Financial planning, as a relatively new profession, has experienced a rapid pace of evolution. Initially, it began as an aggregation of previously segregated financial industry services—brokerage, banking, and insurance—but it took a major leap forward when the first class of Certified Financial Planner™ (CFP®) designation holders graduated in 1973.
The completion of this five-course curriculum marks a “textbook” approach to financial planning that has done the profession much good. But it has also done unintentional harm, because as is often the case in any established profession, the methods and mechanisms have a way of taking center stage, rather than those being served by them.
This week, we'll explore a new approach to financial planning as we also give thanks for the first green week of the market in three weeks and the first slate of NFL games in 6 months!.
In this FLiP weekly you'll find:
Financial LIFE Planning:
- Choose Your Own Adventure
Quote O' The Week:
- Pablo Picasso
Weekly Market Update:
- Guessing Games
Financial LIFE Planning
A New Approach To Financial Planning
Have you ever experienced this notion of practice rising above the people it serves, and even with the most reputable professionals? Maybe it was an accountant whose techniques trampled over a more inquisitive approach to your tax return, an attorney who only seemed to have one tool in his toolbox, or even a doctor who seemed to see you only through her lens, rather than seeking to know and understand yours.
The Most Expensive Book I Ever Bought
I’ll never forget, after a period of dealing with chronic migraines for years, saving up enough money to go to an internationally-renowned specialist in Baltimore who didn’t accept insurance. In order to ensure I made the most of my visit, I read his best-selling book on migraine prevention cover-to-cover, dog-earing and highlighting every other page.
When I got to his office, I waited the compulsory 30 minutes beyond our scheduled appointment time, waited another 10 minutes after being seated in an exam room, and finally he entered, I on the edge of the paper-lined table. The first question he asked was, “So, did you read my book?”
He proceeded to outline its primary themes and recommend precisely the recommendations mentioned in the book, almost verbatim, all without really delving into when my headaches started or diagnosing why. I walked out a little shell-shocked, especially after writing a check for half of my mortgage at the time for a single visit that illuminated nothing more than the book I bought on Amazon for $9.99.
A New Approach To Financial Planning
Similarly, as financial planning has developed from theory to practice, the practice has often preempted the people it serves, resulting in a large number of financial plans across a diverse and eclectic range of clients that look surprisingly similar. It’s more convention than conversation, more template than tailored.
Yet there is a “new” approach (that actually finds its roots in the origins of the profession) that bucks convention and eschews templates. It has garnered several different labels, but it can be summarized as financial life planning. That word squeezed in between financial and planning is the key differentiator as it is also a reminder of the central theme of all the strategy and methodology—you, the client, and your life.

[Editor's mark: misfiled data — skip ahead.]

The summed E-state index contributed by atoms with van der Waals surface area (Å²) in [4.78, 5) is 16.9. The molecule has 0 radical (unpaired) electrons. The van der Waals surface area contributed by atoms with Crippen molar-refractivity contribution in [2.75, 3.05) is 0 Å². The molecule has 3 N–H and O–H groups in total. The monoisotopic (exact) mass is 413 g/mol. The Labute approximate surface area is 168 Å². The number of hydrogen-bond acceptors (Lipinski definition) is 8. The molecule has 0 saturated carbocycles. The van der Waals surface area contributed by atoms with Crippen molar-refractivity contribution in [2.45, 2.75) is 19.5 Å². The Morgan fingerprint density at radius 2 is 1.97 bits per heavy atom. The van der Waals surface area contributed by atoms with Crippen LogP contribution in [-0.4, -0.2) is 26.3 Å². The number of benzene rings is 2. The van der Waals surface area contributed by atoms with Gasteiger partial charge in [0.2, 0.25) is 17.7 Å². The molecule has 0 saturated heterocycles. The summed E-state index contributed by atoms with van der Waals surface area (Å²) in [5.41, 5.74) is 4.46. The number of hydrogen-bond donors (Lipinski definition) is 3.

Financial life planning begins with an exploration of you—your present situation and circumstances as well as your hopes, dreams, fears, and concerns. Then it progresses to an articulation of your intentions and priorities in life that will then act as the guide through which all financial planning is done.
Choose Your Own Adventure
The end result is less a sculpture made in the image of your financial planner or even a paint-by-numbers illustration where you choose the colors. It’s a choose-your-own-adventure book with an unlimited number of possible outcomes.
As I began to practice this type of financial planning, about 10 years into my now 23-year career, I was given a glimpse of something remarkable: financial planning that was as unique as those it served. But even more, I began to see plans shift well beyond the clients’ own expectations.
Because our lives are typically moving at such a harried pace, it’s very rare that we have a conversation that is both life-based and intention-oriented. Sure, conversations about life will ensue over cocktails with friends, at family parties, or even during the commercials of the football games you’re watching this weekend. But most often, these conversations are largely superficial, and even when they do delve below the surface, rarely do these conversations have a trajectory that is designed to lead to genuine intention, much less action.
But through the practice of financial life planning, I’ve seen clients, many of whom had already checked most of the big financial planning boxes, change their financial plans quite dramatically once they did the work of more deliberately exploring life.
I’ve seen clients who expected to work for 10 more years retire—or change careers—almost immediately; clients who expected to stay planted in the same zip code for the rest of their lives chart a path for an adventurous move to a favorite destination (or move from their favorite destination to wherever their kids and grandkids lived to prioritize family); clients who dramatically changed their approach to charity or philanthropy; clients who expected to give their inheritance away at an unknown future death date plan a family meeting to discuss their hoped-for legacy while they are living; clients who wrote the book they’d been embarrassed to admit they’d always wanted to write; clients whose marriage was on the rocks due to financial disagreements saved by articulating for the first time their personal money stories.